Students and Pornography: Having the Right Conversation

Therapist Catherine Knibbs gives her three golden rules for ensuring an effective dialogue on the tough topic

The UK is in the midst of a pornography crisis, and the government is now cracking down on explicit content. These attempts at greater censorship have taken the form of the Digital Economy Bill. This is a piece of legislation, designed to target the UK’s electric communications infrastructure. One of the primary attributes of the bill is to restrict access to online pornography websites, making many sites increasingly difficult for their audience to access.

With such easy access to sexually explicit content, it’s no surprise that we have an increasing  number of young people sharing this type of content across the classroom. Following a survey conducted in 2016, of more than 1500 teachers, an estimated 62% of them claimed they knew that pupils were in fact sharing sexually explicit content, with 16% of people being around primary school age.

Earlier this year, Education Secretary Justine Greening announced potential changes to the UK curriculum to protect children against explicit online dangers. It might soon be compulsory for UK schools to include awareness lessons around the sexting, online pornography, and sexual harassment.

But instead of waiting for these changes to come into play, teachers need to start taking the initiative with students and young people to start effectively having these conversations.

What children view has a drastic effect on their brains and on their bodies. Pornography can cause their brains to struggle to comprehend more complex feelings within the brain. As a result of this, they can feel a sense of shock, confusion, arousal, and many other emotions all at once.

Leading providers of classroom management software, Impero Software have teamed up with Catherine Knibbs, Child/Adult Trauma therapist, who specialises in Cybertrauma, to explore the best ways to effectively start this difficult dialogue with students in the classroom.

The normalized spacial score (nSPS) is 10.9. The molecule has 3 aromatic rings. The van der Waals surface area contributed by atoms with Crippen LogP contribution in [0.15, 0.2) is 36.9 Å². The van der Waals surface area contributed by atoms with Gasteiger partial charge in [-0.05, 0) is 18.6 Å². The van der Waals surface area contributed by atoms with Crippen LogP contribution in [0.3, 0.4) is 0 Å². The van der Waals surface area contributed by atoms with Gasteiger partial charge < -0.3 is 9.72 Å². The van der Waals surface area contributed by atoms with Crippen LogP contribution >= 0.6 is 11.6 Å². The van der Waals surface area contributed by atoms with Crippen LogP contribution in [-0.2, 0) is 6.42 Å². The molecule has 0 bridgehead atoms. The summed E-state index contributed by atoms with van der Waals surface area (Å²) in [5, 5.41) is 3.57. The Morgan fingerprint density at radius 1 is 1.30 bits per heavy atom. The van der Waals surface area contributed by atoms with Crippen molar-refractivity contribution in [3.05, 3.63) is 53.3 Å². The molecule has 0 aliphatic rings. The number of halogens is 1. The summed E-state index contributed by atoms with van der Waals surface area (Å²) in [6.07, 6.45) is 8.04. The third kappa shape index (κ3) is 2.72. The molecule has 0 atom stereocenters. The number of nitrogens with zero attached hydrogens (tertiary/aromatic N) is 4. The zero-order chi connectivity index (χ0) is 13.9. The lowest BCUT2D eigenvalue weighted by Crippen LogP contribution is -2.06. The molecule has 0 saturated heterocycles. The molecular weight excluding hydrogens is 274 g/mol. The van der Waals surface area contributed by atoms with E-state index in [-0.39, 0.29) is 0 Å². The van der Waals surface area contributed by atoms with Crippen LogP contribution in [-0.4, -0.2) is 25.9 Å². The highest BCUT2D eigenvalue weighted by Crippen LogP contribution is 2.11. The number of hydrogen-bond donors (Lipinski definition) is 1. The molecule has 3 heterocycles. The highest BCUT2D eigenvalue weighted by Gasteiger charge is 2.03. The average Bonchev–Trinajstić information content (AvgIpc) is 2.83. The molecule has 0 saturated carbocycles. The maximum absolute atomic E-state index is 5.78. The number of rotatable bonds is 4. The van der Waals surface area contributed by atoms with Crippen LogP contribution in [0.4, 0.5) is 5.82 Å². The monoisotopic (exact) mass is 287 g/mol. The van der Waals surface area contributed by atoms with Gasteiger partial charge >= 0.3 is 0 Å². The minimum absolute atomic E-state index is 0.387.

Be cautious in approach

When approaching a child, specifically in a classroom setting, ensure that it is done so privately. Allow them to speak privately to create an open dialogue between yourself and your student. The pupil should be approached in a calm and understanding manor.

Establish Intent

It is quite simple for a child to stumble across a site with explicit material accidentally, especially is search filters are not in place. So be sure to establish whether or not this was the case, or if it was in fact purposeful viewing. The most effective way to do this and create an effective dialogue with the child is to ask open- ended questions.

Questions such as “Would you like to tell me what happened, how are you feeling about what happened” etc. gives them the opportunity for them to tell you in their own words, how they came across the content.

Consider Underlying Issues

Once you have established if the content was deliberately accessed, consider if there any underlying issues that have affected their answer.

If their viewing was accidental, then it is time to make them aware of the legalities around what they’ve seen. Make it clear to them that pornography is illegal for anyone under the age of 18. It might also be worth seeing if the child could benefit from any further conversation on the issue.

However, if the child’s access to the content was actually intentional, then you may need to be aware of other issues. Sexual abuse, child exploitation and other traumas are all signs for potential pornography addiction. Though this is a difficult area of discussion to have with kids, allow them to openly discuss with you what is going on in their personal lives. After this, it gives them the opportunity to make the best decisions for them and see what further action should be taken.

At this point, you should also mention the legalities surrounding the viewing of pornography, just as you would in any other scenarios. Make them aware of the implications to what they’ve viewed, but always remain open and non- critical to what they’re trying to say.

Having the right conversation might be a difficult task, but approaching it in a cautious way will open up a much-needed dialogue and help crack down on the epidemic.